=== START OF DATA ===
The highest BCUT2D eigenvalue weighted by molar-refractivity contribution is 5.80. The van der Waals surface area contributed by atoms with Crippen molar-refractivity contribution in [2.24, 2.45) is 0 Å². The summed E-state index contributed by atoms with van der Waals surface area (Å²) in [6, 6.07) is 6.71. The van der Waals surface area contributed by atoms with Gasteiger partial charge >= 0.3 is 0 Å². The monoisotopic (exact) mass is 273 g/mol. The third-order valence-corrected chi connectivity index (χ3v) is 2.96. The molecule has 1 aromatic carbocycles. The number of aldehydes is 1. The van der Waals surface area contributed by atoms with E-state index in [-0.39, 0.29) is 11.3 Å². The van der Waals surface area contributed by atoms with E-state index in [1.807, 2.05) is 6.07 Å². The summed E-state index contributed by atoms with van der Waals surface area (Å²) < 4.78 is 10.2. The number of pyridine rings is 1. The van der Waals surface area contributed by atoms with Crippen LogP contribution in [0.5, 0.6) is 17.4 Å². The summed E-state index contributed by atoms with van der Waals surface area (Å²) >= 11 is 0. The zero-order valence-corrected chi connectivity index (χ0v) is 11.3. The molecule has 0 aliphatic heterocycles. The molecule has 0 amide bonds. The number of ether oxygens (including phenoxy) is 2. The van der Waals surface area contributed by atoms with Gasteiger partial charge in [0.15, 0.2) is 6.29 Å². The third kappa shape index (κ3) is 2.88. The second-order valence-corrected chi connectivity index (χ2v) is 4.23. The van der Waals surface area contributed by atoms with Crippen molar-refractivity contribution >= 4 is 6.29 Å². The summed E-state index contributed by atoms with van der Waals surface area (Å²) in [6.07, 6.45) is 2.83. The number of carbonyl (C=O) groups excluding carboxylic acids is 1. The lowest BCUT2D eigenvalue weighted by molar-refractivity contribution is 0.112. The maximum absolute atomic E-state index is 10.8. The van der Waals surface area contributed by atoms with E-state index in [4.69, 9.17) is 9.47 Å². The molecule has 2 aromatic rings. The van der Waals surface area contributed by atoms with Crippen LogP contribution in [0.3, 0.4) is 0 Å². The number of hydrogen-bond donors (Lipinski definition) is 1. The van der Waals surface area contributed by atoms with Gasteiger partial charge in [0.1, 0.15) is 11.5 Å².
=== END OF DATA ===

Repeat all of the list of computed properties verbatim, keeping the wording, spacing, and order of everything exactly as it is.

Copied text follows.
The highest BCUT2D eigenvalue weighted by molar-refractivity contribution is 5.80. The van der Waals surface area contributed by atoms with Crippen molar-refractivity contribution in [2.24, 2.45) is 0 Å². The summed E-state index contributed by atoms with van der Waals surface area (Å²) in [6, 6.07) is 6.71. The van der Waals surface area contributed by atoms with Gasteiger partial charge >= 0.3 is 0 Å². The monoisotopic (exact) mass is 273 g/mol. The third-order valence-corrected chi connectivity index (χ3v) is 2.96. The molecule has 1 aromatic carbocycles. The number of aldehydes is 1. The van der Waals surface area contributed by atoms with E-state index in [-0.39, 0.29) is 11.3 Å². The van der Waals surface area contributed by atoms with E-state index in [1.807, 2.05) is 6.07 Å². The summed E-state index contributed by atoms with van der Waals surface area (Å²) < 4.78 is 10.2. The number of pyridine rings is 1. The van der Waals surface area contributed by atoms with Crippen LogP contribution in [0.5, 0.6) is 17.4 Å². The summed E-state index contributed by atoms with van der Waals surface area (Å²) >= 11 is 0. The zero-order valence-corrected chi connectivity index (χ0v) is 11.3. The molecule has 0 aliphatic heterocycles. The molecule has 0 amide bonds. The number of ether oxygens (including phenoxy) is 2. The van der Waals surface area contributed by atoms with Gasteiger partial charge in [0.15, 0.2) is 6.29 Å². The third kappa shape index (κ3) is 2.88. The second-order valence-corrected chi connectivity index (χ2v) is 4.23. The van der Waals surface area contributed by atoms with Crippen molar-refractivity contribution >= 4 is 6.29 Å². The summed E-state index contributed by atoms with van der Waals surface area (Å²) in [6.07, 6.45) is 2.83. The number of carbonyl (C=O) groups excluding carboxylic acids is 1. The lowest BCUT2D eigenvalue weighted by molar-refractivity contribution is 0.112. The maximum absolute atomic E-state index is 10.8. The van der Waals surface area contributed by atoms with E-state index in [4.69, 9.17) is 9.47 Å². The molecule has 2 aromatic rings. The van der Waals surface area contributed by atoms with Crippen LogP contribution in [0.3, 0.4) is 0 Å². The number of hydrogen-bond donors (Lipinski definition) is 1. The van der Waals surface area contributed by atoms with Gasteiger partial charge in [0.1, 0.15) is 11.5 Å².